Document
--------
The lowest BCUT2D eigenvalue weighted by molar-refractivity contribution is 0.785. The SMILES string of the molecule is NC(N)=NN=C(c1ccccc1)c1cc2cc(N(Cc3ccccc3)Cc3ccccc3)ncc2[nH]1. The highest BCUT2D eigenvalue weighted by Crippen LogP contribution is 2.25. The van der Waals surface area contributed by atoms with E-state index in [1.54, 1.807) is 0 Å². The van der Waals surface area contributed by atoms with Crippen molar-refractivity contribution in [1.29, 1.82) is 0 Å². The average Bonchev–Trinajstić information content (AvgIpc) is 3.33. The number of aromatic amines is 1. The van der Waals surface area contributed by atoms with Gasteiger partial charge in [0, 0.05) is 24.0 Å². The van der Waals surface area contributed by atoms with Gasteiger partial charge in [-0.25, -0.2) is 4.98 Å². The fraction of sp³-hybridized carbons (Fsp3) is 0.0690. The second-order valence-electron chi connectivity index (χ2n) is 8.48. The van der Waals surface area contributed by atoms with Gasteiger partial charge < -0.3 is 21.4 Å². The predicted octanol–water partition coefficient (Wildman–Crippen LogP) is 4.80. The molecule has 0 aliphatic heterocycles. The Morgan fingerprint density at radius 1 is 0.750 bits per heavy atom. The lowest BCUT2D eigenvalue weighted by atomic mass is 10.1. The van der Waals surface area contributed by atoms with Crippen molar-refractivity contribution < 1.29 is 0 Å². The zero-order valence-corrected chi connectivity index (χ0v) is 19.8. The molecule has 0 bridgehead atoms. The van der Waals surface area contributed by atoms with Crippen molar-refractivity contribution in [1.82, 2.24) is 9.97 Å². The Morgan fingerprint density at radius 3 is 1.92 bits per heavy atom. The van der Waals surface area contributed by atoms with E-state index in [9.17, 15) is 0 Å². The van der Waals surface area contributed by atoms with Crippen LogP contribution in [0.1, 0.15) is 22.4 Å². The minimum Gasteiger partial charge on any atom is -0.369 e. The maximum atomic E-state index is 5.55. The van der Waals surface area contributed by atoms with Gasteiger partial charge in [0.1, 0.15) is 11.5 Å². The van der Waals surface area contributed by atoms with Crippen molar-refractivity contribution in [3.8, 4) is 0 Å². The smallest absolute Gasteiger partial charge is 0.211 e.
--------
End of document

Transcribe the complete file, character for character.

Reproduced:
The lowest BCUT2D eigenvalue weighted by molar-refractivity contribution is 0.785. The SMILES string of the molecule is NC(N)=NN=C(c1ccccc1)c1cc2cc(N(Cc3ccccc3)Cc3ccccc3)ncc2[nH]1. The highest BCUT2D eigenvalue weighted by Crippen LogP contribution is 2.25. The van der Waals surface area contributed by atoms with E-state index in [1.54, 1.807) is 0 Å². The van der Waals surface area contributed by atoms with Crippen molar-refractivity contribution in [1.29, 1.82) is 0 Å². The average Bonchev–Trinajstić information content (AvgIpc) is 3.33. The number of aromatic amines is 1. The van der Waals surface area contributed by atoms with Gasteiger partial charge in [0, 0.05) is 24.0 Å². The van der Waals surface area contributed by atoms with Gasteiger partial charge in [-0.25, -0.2) is 4.98 Å². The fraction of sp³-hybridized carbons (Fsp3) is 0.0690. The second-order valence-electron chi connectivity index (χ2n) is 8.48. The van der Waals surface area contributed by atoms with Gasteiger partial charge < -0.3 is 21.4 Å². The predicted octanol–water partition coefficient (Wildman–Crippen LogP) is 4.80. The molecule has 0 aliphatic heterocycles. The Morgan fingerprint density at radius 1 is 0.750 bits per heavy atom. The lowest BCUT2D eigenvalue weighted by atomic mass is 10.1. The van der Waals surface area contributed by atoms with Crippen molar-refractivity contribution < 1.29 is 0 Å². The zero-order valence-corrected chi connectivity index (χ0v) is 19.8. The molecule has 0 bridgehead atoms. The van der Waals surface area contributed by atoms with Crippen molar-refractivity contribution in [1.82, 2.24) is 9.97 Å². The Morgan fingerprint density at radius 3 is 1.92 bits per heavy atom. The van der Waals surface area contributed by atoms with E-state index in [9.17, 15) is 0 Å². The van der Waals surface area contributed by atoms with Crippen LogP contribution in [0.1, 0.15) is 22.4 Å². The minimum Gasteiger partial charge on any atom is -0.369 e. The maximum atomic E-state index is 5.55. The van der Waals surface area contributed by atoms with Gasteiger partial charge in [0.1, 0.15) is 11.5 Å². The van der Waals surface area contributed by atoms with Crippen molar-refractivity contribution in [3.8, 4) is 0 Å². The smallest absolute Gasteiger partial charge is 0.211 e.